by William Skink
Democrats have a class problem, and if they don’t fix it the losses will continue to mount. Before getting to the NYT article describing why the Democratic Party is in worse shape than you thought, a recent letter to the Indy from State Rep. Hill Smith includes a hint of this problem worth pointing out.
The point of Rep. Hill Smith’s letter is to lambast the Indy for not including any women it its recent piece on the Democratic loss in Montana’s special election. With the focus on gender, it was this part that caught my attention:
In January of this year, 10,000 Montana women grabbed their Patagonia jackets and donned them with pink pussy hats, huddling together, fists and protests signs in air.
What stands out to me is the part where Hill Smith describes women grabbing their Patagonia jackets. The reason I am pointing this out is because Patagonia is an overpriced active wear brand that not every woman at the march, or across the country, can afford. Rep. Hill Smith is unconsciously stereotyping the 10,000 women who showed up in Helena last January as all being well-off enough to drop over a $100 bucks for this type of jacket.
While this minor aspect of Hill Smith’s gender diatribe may not seem like a big deal, I think it’s indicative of the class-cluelessness contributing to Democrats increasing irrelevance (to use a term recently thrown at me).
Now, let’s get to the NYT piece. One of the popular postmortems of the 2016 Democratic debacle is that it was just white working-class defectors who swayed the election for Trump. But that’s not the whole story:
What the autopsy reveals is that Democratic losses among working class voters were not limited to whites; that crucial constituencies within the party see its leaders as alien; and that unity over economic populism may not be able to turn back the conservative tide.
Equally disturbing, winning back former party loyalists who switched to Trump will be tough: these white voters’ views on immigration and race are in direct conflict with fundamental Democratic tenets.
A Democrat looking to rationalize their loser status will see this quote and only focus on immigration and race, assuming they are losing because all those working class white people are hopeless xenophobes and racists. What Democrats seem more reluctant to acknowledge is the underlying reason keeping key parts of their constituency from turning out. Here’s more from the article:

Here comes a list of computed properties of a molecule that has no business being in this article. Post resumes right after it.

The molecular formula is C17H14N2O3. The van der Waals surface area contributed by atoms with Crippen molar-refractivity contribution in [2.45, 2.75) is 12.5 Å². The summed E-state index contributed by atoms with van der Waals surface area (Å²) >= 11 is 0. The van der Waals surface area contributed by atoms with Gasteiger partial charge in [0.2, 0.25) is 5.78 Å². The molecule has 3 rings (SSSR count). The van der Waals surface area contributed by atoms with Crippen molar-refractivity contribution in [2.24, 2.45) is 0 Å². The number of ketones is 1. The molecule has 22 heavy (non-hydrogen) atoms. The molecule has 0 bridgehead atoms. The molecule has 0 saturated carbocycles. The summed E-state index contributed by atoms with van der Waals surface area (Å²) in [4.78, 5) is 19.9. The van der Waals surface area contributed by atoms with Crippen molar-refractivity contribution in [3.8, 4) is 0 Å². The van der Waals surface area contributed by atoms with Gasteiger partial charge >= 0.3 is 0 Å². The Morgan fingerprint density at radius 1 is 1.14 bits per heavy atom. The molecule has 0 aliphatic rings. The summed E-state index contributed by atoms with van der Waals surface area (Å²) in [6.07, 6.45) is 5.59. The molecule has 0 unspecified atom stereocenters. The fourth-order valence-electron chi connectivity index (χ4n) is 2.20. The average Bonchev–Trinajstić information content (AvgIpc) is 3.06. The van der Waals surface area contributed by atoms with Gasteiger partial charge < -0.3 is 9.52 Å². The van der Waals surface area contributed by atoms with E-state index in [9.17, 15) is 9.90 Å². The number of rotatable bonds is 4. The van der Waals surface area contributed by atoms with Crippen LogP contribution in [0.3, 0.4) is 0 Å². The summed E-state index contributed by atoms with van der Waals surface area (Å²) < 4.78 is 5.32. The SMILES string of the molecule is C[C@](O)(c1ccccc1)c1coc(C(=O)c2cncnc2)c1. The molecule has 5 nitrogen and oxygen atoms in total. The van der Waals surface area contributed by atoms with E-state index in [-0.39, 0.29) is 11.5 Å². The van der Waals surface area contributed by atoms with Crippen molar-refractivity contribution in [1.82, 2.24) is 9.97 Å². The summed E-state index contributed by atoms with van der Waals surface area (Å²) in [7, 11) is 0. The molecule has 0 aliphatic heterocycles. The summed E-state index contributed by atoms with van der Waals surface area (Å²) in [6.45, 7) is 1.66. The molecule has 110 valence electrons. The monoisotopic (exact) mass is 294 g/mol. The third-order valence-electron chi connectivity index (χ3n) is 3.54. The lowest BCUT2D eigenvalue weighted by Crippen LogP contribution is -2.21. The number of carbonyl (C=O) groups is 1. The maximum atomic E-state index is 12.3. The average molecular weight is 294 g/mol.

Priorities also studied Obama-to-Trump voters. Estimates of the number of such voters range from 6.7 to 9.2 million, far more than enough to provide Trump his Electoral College victory. The counties that switched from Obama to Trump were heavily concentrated in the Midwest and other Rust Belt states.
To say that this constituency does not look favorably on the Democratic Party fails to capture the scope of their disenchantment.
The accompanying chart illustrates this discontent. A solid majority, 77 percent, of Obama-to-Trump voters think Trump’s economic policies will either favor “all groups equally” (44) or the middle class (33). 21 percent said Trump would favor the wealthy.
In contrast, a plurality of these voters, 42 percent, said that Congressional Democrats would favor the wealthy, slightly ahead of Congressional Republicans at 40 percent.
The tendency from Democrats is to just dismiss millions of people as ignorant rednecks voting against their economic interests. The party that sold out to Wall Street under the 90’s Clinton regime don’t seem to want to examine why Democrats are seen as more likely to favor the wealthy than Republicans.
What Democrats can’t seem to understand is that economic insecurity is the driving force behind race and immigration issues. When people are scared about their own ability to provide for themselves, scapegoating immigrants and other minorities increases. This sentiment has obviously been exacerbated by Republican politicians exploiting and directing that fear for their own political gain.
The article goes on to describe why the economic populism of the Sanders/Warren segment of the Democratic Party may not be the key to future success that many progressives hope it will be.
Will Democrats absorb and operationalize this information? I doubt it. And that’s why they are going to keep losing for the foreseeable future.